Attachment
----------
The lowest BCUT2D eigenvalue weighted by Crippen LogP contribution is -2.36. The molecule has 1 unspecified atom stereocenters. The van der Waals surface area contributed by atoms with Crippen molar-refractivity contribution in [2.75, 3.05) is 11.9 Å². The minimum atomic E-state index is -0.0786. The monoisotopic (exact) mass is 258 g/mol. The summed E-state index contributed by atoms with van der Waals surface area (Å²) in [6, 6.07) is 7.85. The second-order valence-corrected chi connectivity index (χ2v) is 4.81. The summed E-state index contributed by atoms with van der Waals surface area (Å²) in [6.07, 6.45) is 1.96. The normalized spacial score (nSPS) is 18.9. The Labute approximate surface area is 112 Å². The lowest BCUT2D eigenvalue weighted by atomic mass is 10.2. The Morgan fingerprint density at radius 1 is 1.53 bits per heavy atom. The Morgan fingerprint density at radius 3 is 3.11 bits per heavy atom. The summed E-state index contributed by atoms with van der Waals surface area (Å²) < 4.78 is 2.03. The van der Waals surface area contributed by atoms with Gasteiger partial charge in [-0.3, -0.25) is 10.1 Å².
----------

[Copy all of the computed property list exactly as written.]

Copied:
The lowest BCUT2D eigenvalue weighted by Crippen LogP contribution is -2.36. The molecule has 1 unspecified atom stereocenters. The van der Waals surface area contributed by atoms with Crippen molar-refractivity contribution in [2.75, 3.05) is 11.9 Å². The minimum atomic E-state index is -0.0786. The monoisotopic (exact) mass is 258 g/mol. The summed E-state index contributed by atoms with van der Waals surface area (Å²) in [6, 6.07) is 7.85. The second-order valence-corrected chi connectivity index (χ2v) is 4.81. The summed E-state index contributed by atoms with van der Waals surface area (Å²) in [6.07, 6.45) is 1.96. The normalized spacial score (nSPS) is 18.9. The Labute approximate surface area is 112 Å². The lowest BCUT2D eigenvalue weighted by atomic mass is 10.2. The Morgan fingerprint density at radius 1 is 1.53 bits per heavy atom. The Morgan fingerprint density at radius 3 is 3.11 bits per heavy atom. The summed E-state index contributed by atoms with van der Waals surface area (Å²) < 4.78 is 2.03. The van der Waals surface area contributed by atoms with Gasteiger partial charge in [-0.3, -0.25) is 10.1 Å².